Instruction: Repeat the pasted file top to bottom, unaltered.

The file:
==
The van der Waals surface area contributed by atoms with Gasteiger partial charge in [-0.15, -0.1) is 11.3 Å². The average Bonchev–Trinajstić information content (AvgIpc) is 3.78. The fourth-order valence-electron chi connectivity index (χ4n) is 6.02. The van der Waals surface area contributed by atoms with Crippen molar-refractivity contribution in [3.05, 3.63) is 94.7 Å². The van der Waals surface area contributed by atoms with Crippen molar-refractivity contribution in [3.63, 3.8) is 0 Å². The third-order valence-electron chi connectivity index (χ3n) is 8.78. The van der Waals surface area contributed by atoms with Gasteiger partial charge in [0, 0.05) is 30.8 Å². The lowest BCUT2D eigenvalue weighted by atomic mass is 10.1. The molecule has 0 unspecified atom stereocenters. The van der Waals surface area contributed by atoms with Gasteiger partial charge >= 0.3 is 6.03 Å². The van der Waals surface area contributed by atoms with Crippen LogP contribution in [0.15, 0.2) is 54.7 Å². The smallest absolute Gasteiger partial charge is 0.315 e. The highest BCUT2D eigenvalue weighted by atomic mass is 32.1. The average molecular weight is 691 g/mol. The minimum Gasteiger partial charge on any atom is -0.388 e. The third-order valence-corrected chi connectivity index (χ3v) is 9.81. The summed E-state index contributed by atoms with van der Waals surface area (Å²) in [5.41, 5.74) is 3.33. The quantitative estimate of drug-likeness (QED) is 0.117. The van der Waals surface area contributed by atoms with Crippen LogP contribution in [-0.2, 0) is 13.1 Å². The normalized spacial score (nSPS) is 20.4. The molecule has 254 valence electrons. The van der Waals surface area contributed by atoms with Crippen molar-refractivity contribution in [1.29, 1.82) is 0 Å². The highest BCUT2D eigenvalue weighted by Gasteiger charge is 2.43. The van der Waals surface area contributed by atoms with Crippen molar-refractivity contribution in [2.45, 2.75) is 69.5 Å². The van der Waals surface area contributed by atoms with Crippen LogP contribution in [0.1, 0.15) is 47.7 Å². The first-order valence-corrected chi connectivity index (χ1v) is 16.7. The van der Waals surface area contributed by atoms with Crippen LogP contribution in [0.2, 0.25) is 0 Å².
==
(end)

The van der Waals surface area contributed by atoms with Gasteiger partial charge in [-0.15, -0.1) is 11.3 Å². The average Bonchev–Trinajstić information content (AvgIpc) is 3.78. The fourth-order valence-electron chi connectivity index (χ4n) is 6.02. The van der Waals surface area contributed by atoms with Crippen molar-refractivity contribution in [3.05, 3.63) is 94.7 Å². The van der Waals surface area contributed by atoms with Crippen molar-refractivity contribution in [3.63, 3.8) is 0 Å². The third-order valence-electron chi connectivity index (χ3n) is 8.78. The van der Waals surface area contributed by atoms with Gasteiger partial charge in [0, 0.05) is 30.8 Å². The lowest BCUT2D eigenvalue weighted by atomic mass is 10.1. The molecule has 0 unspecified atom stereocenters. The van der Waals surface area contributed by atoms with Gasteiger partial charge >= 0.3 is 6.03 Å². The van der Waals surface area contributed by atoms with Crippen LogP contribution in [0.15, 0.2) is 54.7 Å². The smallest absolute Gasteiger partial charge is 0.315 e. The highest BCUT2D eigenvalue weighted by atomic mass is 32.1. The average molecular weight is 691 g/mol. The minimum Gasteiger partial charge on any atom is -0.388 e. The third-order valence-corrected chi connectivity index (χ3v) is 9.81. The summed E-state index contributed by atoms with van der Waals surface area (Å²) in [5.41, 5.74) is 3.33. The quantitative estimate of drug-likeness (QED) is 0.117. The van der Waals surface area contributed by atoms with Crippen LogP contribution in [-0.2, 0) is 13.1 Å². The normalized spacial score (nSPS) is 20.4. The molecule has 254 valence electrons. The van der Waals surface area contributed by atoms with Crippen molar-refractivity contribution in [1.29, 1.82) is 0 Å². The highest BCUT2D eigenvalue weighted by Gasteiger charge is 2.43. The van der Waals surface area contributed by atoms with Crippen molar-refractivity contribution in [2.45, 2.75) is 69.5 Å². The van der Waals surface area contributed by atoms with Crippen LogP contribution in [0.1, 0.15) is 47.7 Å². The first-order valence-corrected chi connectivity index (χ1v) is 16.7. The van der Waals surface area contributed by atoms with Crippen LogP contribution in [0.2, 0.25) is 0 Å².